In conjunction with the strategy’s unveiling, Slate has appointed Doug Podd as Managing Director in the Toronto office, effective immediately.  Doug joins Slate with more than 25 years of experience in commercial real estate lending and previously served as Canadian Lead for Brookfield Financial’s debt advisory business, where he directly placed in excess of $4.5 billion of real estate and infrastructure debt.

“We are delighted to welcome Doug to the firm. His debt advisory and commercial lending background in the Canadian real estate market will be a significant value add to this strategy,” continued Welch.

Slate is offering quick execution and closing certainty on:

  • Bridge and Transitional Lending Solutions: As the financing environment tightens, Slate will assist borrowers on new acquisitions and refinancings, offering a mix of whole and junior loans;
  • Acquisition and Restructuring of Loans: Slate will work with lenders facing impaired performing and non-performing loans and securities to re-package existing positions; and
  • Flexible Liquidity Solutions for Assets, Funds and Sponsors: Slate will use preferred equity to help stabilize balance sheets where existing debt or equity is constrained.

About Slate Asset Management

Slate Asset Management is a leading real estate-focused alternative investment platform with over $6.5 billion in assets under management. Slate is a value-oriented manager and a significant sponsor of all of its private and publicly traded investment vehicles, which are tailored to the unique goals and objectives of its investors. The firm’s careful and selective investment approach creates long-term value with an emphasis on capital preservation and outsized returns. Slate is supported by exceptional people, flexible capital and a demonstrated ability to originate and execute on a wide range of compelling investment opportunities. Visit to learn more.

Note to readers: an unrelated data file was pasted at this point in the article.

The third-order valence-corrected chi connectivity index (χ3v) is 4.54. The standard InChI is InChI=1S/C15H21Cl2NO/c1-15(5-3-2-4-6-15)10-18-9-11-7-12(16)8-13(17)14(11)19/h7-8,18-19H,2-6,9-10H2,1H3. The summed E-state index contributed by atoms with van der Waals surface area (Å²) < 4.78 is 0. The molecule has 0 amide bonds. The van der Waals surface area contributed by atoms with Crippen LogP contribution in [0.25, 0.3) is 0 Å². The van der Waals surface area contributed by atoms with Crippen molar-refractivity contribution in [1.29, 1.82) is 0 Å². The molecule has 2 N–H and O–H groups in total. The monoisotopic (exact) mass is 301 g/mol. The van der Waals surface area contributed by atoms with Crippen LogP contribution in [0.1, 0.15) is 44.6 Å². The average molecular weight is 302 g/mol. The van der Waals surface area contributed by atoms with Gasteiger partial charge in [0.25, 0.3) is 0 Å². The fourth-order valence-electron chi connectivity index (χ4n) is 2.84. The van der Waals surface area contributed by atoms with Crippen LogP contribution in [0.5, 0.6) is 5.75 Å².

For Further Information
Investor Relations
+1 416 644 4264
[email protected]

SOURCE Slate Asset Management L.P.

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Report says Ottawa real estate holds on while other cities slump – Ottawa Sun



The capital is relatively insulated by jobs in the federal government and the technology sector, Real Estate Investment Network says.

Real-estate markets all over the country are slumping, except Ottawa’s, a report from the Real Estate Investment Network says.

Major real-estate markets are in the beginning to the middle of a slump, says the organization that advises investors.

The report divides real estate markets into three phases — slump, recovery and boom — and then segments each phase into beginning, middle and end.

According to the REIN analysis, Toronto and Vancouver are at the beginning of a slump, while Edmonton and Calgary are in the beginning to the middle of a slump because of COVID-19 restrictions.

However, Ottawa is at the beginning to the middle of a boom, said the report, which assesses 16 indicators, including employment, net migration, vacancy rates, affordability and number of days to sell, as well as market influencers.

“The coronavirus has been the greatest market influencer of all time,” said Jennifer Hunt, REIN’s vice-president research.

Ottawa is an “outlier” because it is relatively insulated by jobs in the federal government and the technology sector, Hunt said.

“There are so many strong fundamentals in the Ottawa market. The fundamentals are there.”

The report suggests the effects of COVID-19 on the indicators will move most real-estate markets further into the slump phase in the coming months.

As for the Ottawa market, it’s hard to say how long it will be insulated, Hunt said.

“We don’t have that crystal ball.”

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PC Urban, KingSett acquire Richmond industrial property – Real Estate News EXchange